We have SQL Server 2016 Web Edition on production currently. Since this edition supports replication as Subscriber only, I set up a new server with SQL Server 2019 Standard edition. I want to configure SQL Server 2019 as Publisher and SQL Server 2016 as subscriber. To initialize data for Publisher database on SQL server 2019, I created a backup on SQL Server 2016 and restored it on SQL Server 2019. Since our database is very large, I tried to initialize replication from a backup. So I did reverse backup-restore again by creating a backup of Publisher on SQL Server 2019 and restoring it on Subscriber on SQL Server 2016. But this did not work because [SQL Server 2019 backups cannot be restored by any earlier version of SQL Server] (https://learn.microsoft.com/en-us/sql/relational-databases/databases/copy-databases-with-backup-and-restore?view=sql-server-ver15). Could you please tell me what is the best method for initializing the replication in this case? Thank you very much for reading my question!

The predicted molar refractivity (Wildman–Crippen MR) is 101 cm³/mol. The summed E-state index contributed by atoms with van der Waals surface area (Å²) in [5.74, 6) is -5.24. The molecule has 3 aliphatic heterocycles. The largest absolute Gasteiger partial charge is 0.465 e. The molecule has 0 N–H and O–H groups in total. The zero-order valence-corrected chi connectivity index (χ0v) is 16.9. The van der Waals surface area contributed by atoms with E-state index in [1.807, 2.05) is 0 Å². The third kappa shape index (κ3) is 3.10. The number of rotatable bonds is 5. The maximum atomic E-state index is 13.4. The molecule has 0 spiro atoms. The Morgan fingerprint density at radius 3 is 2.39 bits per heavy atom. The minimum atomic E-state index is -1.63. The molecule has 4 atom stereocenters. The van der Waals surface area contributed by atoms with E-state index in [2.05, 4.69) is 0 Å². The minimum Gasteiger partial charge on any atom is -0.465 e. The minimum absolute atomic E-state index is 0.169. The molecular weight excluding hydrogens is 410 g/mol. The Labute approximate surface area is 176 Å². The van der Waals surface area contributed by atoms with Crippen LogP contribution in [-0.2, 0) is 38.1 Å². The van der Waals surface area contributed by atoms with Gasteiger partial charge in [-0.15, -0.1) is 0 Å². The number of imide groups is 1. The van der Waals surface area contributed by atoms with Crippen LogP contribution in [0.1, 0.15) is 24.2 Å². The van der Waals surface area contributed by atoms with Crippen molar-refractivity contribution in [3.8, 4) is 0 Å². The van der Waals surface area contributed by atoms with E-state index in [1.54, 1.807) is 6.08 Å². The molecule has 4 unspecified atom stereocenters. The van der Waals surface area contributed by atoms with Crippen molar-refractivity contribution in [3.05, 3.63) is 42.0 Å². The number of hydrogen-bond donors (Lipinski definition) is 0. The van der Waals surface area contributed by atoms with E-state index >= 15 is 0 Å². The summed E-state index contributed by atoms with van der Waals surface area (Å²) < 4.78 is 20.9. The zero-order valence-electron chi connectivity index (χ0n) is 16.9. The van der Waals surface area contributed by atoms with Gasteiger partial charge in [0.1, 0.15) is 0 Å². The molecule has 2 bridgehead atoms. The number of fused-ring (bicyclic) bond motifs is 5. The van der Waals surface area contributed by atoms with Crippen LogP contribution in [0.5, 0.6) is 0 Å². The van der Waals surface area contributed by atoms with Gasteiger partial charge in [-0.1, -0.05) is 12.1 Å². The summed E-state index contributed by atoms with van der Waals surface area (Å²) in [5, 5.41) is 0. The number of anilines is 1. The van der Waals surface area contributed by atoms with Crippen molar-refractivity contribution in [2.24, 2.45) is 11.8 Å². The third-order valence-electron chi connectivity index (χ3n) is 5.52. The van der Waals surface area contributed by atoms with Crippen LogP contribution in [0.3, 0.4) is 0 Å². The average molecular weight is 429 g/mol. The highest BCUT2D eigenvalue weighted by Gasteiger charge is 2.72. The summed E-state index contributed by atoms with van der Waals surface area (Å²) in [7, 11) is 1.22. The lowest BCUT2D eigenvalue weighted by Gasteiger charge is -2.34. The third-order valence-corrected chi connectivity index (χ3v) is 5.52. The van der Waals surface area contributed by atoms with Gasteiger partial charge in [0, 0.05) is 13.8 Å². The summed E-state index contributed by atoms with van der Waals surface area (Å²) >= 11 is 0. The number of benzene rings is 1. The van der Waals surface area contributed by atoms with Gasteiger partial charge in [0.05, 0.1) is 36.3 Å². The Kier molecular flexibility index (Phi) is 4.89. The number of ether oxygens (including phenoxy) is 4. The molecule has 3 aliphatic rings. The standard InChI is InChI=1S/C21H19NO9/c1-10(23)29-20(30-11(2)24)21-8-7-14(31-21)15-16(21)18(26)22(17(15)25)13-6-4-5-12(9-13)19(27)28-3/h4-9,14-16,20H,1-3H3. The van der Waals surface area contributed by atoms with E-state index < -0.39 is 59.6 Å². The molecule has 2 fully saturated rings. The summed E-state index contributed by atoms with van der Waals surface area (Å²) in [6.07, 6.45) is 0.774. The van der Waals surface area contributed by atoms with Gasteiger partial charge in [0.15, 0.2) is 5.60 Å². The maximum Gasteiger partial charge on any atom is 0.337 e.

• How large is "very large"? Initializing via Snapshot is usually the best way when going down a version. Do you have specific criteria that leveraging the (default) Snapshot method won't work? Including the pertinent details for why you think that won't work will be very helpful to answers
    – AMtwo
    Feb 6, 2021 at 5:48
  • Hi @AMtwo, The DB size is about 70GB. I think Snapshot will take time in this case and I don't want to make our services unavailable for too long so I'm going to initialize using backup.
    – T.Giang
    Feb 6, 2021 at 6:51

1 Answer 1


After doing some research I go with Initialize a Subscription Manually

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